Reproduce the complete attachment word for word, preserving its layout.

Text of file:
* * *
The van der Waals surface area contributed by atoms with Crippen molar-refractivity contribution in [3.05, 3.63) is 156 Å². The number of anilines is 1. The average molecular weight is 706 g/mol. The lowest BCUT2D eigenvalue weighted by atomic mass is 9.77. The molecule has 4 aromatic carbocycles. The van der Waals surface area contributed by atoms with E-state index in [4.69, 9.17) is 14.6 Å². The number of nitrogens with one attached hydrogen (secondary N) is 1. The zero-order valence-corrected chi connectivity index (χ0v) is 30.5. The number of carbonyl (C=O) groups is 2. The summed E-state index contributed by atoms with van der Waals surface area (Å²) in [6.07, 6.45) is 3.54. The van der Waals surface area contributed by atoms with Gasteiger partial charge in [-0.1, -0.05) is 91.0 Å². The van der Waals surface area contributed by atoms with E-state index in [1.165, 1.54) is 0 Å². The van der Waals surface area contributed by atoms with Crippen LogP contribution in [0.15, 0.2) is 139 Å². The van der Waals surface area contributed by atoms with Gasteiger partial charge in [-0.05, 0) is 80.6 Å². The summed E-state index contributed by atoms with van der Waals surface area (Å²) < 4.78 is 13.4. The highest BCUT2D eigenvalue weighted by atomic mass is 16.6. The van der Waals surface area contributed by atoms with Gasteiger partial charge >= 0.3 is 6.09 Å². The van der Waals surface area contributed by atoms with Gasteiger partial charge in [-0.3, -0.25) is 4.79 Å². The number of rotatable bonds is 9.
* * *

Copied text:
The van der Waals surface area contributed by atoms with Crippen molar-refractivity contribution in [3.05, 3.63) is 156 Å². The number of anilines is 1. The average molecular weight is 706 g/mol. The lowest BCUT2D eigenvalue weighted by atomic mass is 9.77. The molecule has 4 aromatic carbocycles. The van der Waals surface area contributed by atoms with E-state index in [4.69, 9.17) is 14.6 Å². The number of nitrogens with one attached hydrogen (secondary N) is 1. The zero-order valence-corrected chi connectivity index (χ0v) is 30.5. The number of carbonyl (C=O) groups is 2. The summed E-state index contributed by atoms with van der Waals surface area (Å²) in [6.07, 6.45) is 3.54. The van der Waals surface area contributed by atoms with Gasteiger partial charge in [-0.1, -0.05) is 91.0 Å². The van der Waals surface area contributed by atoms with E-state index in [1.165, 1.54) is 0 Å². The van der Waals surface area contributed by atoms with Crippen LogP contribution in [0.15, 0.2) is 139 Å². The van der Waals surface area contributed by atoms with Gasteiger partial charge in [-0.05, 0) is 80.6 Å². The summed E-state index contributed by atoms with van der Waals surface area (Å²) < 4.78 is 13.4. The highest BCUT2D eigenvalue weighted by atomic mass is 16.6. The van der Waals surface area contributed by atoms with Gasteiger partial charge >= 0.3 is 6.09 Å². The van der Waals surface area contributed by atoms with Gasteiger partial charge in [-0.3, -0.25) is 4.79 Å². The number of rotatable bonds is 9.